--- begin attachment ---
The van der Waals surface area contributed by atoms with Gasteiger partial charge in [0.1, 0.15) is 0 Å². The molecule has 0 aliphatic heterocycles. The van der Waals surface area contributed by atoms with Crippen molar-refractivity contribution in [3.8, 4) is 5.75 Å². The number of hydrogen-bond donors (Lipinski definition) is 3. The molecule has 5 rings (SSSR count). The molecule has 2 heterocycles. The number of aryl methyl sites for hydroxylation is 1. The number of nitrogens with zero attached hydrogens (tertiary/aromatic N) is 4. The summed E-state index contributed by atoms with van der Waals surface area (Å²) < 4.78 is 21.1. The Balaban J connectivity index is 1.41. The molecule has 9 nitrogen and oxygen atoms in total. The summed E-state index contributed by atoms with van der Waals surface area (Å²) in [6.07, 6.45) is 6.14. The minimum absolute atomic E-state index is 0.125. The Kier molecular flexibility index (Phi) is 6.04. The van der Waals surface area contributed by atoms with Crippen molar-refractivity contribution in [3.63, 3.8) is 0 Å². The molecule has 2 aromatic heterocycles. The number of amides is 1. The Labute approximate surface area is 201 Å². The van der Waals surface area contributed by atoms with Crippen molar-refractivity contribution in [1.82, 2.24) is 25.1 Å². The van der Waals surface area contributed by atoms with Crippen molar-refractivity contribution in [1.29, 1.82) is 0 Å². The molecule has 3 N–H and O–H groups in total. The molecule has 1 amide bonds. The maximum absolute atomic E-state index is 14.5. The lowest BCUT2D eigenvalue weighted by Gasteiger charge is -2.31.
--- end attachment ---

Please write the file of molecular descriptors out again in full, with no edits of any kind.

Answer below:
The van der Waals surface area contributed by atoms with Gasteiger partial charge in [0.1, 0.15) is 0 Å². The molecule has 0 aliphatic heterocycles. The van der Waals surface area contributed by atoms with Crippen molar-refractivity contribution in [3.8, 4) is 5.75 Å². The number of hydrogen-bond donors (Lipinski definition) is 3. The molecule has 5 rings (SSSR count). The molecule has 2 heterocycles. The number of aryl methyl sites for hydroxylation is 1. The number of nitrogens with zero attached hydrogens (tertiary/aromatic N) is 4. The summed E-state index contributed by atoms with van der Waals surface area (Å²) < 4.78 is 21.1. The Balaban J connectivity index is 1.41. The molecule has 9 nitrogen and oxygen atoms in total. The summed E-state index contributed by atoms with van der Waals surface area (Å²) in [6.07, 6.45) is 6.14. The minimum absolute atomic E-state index is 0.125. The Kier molecular flexibility index (Phi) is 6.04. The van der Waals surface area contributed by atoms with Crippen molar-refractivity contribution in [3.63, 3.8) is 0 Å². The molecule has 2 aromatic heterocycles. The number of amides is 1. The Labute approximate surface area is 201 Å². The van der Waals surface area contributed by atoms with Crippen molar-refractivity contribution in [1.82, 2.24) is 25.1 Å². The van der Waals surface area contributed by atoms with Crippen molar-refractivity contribution in [1.29, 1.82) is 0 Å². The molecule has 3 N–H and O–H groups in total. The molecule has 1 amide bonds. The maximum absolute atomic E-state index is 14.5. The lowest BCUT2D eigenvalue weighted by Gasteiger charge is -2.31.